Greene King quashes ‘beer drought’ strike claims

By Emily Hawkins contact

- Last updated on GMT

Disruption claims: brewer Greene King has said impact of strike action on pubs will be minimal (image: Sludge G, Flickr)
Disruption claims: brewer Greene King has said impact of strike action on pubs will be minimal (image: Sludge G, Flickr)

Related tags: Strike action, Beer

One of the country’s largest brewers has sought to dispel claims that UK pubgoers will face a beer shortage when its warehouse workers take strike action next month.

Greene King workers are set to strike on 12 and 13 March as a result of a pay dispute, with their union stating this would cause a “beer drought”.

However, the brewing giant said it was confident disruption would be minimal because only three out of 15 depots across the country would be affected.

Some 160 delivery drivers, draymen, brewery production staff and warehouse workers will strike at its Bury St Edmunds headquarters and distribution centres at Abingdon, Oxfordshire; and Eastwood, Nottinghamshire.

The Unite union has planned a series of strikes into the summer months, as reported by The Morning Advertiser.

Contingency plans

A Greene King spokesperson said: "We have full contingency plans in place to minimise disruption and we will be working closely with our customers to communicate and implement these over the coming two weeks.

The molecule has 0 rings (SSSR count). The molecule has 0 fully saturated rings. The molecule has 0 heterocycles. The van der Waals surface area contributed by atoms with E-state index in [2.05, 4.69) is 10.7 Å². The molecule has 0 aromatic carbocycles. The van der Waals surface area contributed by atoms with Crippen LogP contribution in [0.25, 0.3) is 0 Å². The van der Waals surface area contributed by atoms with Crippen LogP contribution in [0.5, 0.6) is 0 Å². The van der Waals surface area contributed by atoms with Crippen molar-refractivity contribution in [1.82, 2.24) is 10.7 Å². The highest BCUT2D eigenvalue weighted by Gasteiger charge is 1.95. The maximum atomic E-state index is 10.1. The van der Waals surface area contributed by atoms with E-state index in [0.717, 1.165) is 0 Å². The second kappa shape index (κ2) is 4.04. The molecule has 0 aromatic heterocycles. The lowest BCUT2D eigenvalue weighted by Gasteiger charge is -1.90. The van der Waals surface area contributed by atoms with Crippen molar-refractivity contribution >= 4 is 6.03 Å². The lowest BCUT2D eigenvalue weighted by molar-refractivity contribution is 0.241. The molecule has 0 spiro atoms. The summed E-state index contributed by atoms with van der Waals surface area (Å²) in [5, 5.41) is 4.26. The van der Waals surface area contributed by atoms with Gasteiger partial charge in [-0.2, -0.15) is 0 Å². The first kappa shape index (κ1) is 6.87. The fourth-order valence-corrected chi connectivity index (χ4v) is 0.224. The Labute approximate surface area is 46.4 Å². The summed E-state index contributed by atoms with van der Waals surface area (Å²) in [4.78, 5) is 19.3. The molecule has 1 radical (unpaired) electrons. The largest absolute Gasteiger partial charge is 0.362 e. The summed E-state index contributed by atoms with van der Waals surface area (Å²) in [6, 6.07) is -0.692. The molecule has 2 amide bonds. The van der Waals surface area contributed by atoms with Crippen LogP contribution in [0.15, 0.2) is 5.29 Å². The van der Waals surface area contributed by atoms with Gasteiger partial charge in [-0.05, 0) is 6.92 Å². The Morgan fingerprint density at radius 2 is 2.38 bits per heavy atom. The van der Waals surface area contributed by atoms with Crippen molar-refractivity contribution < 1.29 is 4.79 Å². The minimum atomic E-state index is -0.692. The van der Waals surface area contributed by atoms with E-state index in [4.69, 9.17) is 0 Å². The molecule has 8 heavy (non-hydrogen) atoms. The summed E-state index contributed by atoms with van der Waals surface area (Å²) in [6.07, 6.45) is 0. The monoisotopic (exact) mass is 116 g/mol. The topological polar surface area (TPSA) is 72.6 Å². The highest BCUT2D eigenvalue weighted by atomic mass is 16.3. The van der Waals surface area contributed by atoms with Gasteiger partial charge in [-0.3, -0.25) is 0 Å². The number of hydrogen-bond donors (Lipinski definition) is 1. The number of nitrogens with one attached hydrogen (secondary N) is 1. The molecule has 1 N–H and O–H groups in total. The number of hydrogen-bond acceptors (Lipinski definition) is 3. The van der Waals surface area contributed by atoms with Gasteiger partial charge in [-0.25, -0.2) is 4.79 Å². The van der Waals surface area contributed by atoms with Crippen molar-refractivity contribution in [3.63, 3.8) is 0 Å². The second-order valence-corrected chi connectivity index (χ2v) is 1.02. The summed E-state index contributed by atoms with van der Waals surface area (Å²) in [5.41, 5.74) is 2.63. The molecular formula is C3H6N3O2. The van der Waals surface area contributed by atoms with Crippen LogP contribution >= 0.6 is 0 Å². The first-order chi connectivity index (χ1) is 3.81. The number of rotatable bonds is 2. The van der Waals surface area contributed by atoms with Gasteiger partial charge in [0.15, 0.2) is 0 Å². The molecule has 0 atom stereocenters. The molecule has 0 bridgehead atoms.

“Union members account for fewer than 170 people out of 800 in our brewery workforce, which means we will still have a majority of non-union members working. 

“We would like to thank them and our customers for their loyalty and support during this period.”

For some workers, their industrial action may stretch to 14 March.

There will be a lunchtime protest at the Westgate brewery in Bury St Edmunds on Friday 6 March.

Severe disruption 

Unite regional officer Mark Jaina said: “These pay negotiations have dragged on for months with a hard-line management being blinkered as to the ever-rising cost of living that our members have endured for several years.

“This strike could lead to the severe disruption in supplies to pubs, clubs and restaurants, and some drinkers could face a beer drought as a result.”

A £2.7bn deal for Greene King to be taken over by Hong Kong company CK Bidco ​– a newly incorporated subsidiary of Hong Kong-based property developer CK Asset Holdings – was completed last year. 

Jaina added: “The relatively new owners of Greene King – CK Asset Holdings – can’t be happy at the reputational damage that strike action will cause to customers so soon after taking control of one of the UK’s premier hospitality and beer brands.”

The union said there was a window of opportunity before the first strikes next month for further negotiations to resolve the pay dispute.

Greene King said it remained disappointed that the union encouraged its members to reject its pay offer.

A spokesperson said: “Our pay rise offer is fair and consistent across the brewing division, especially given the challenging wider economic environment.”

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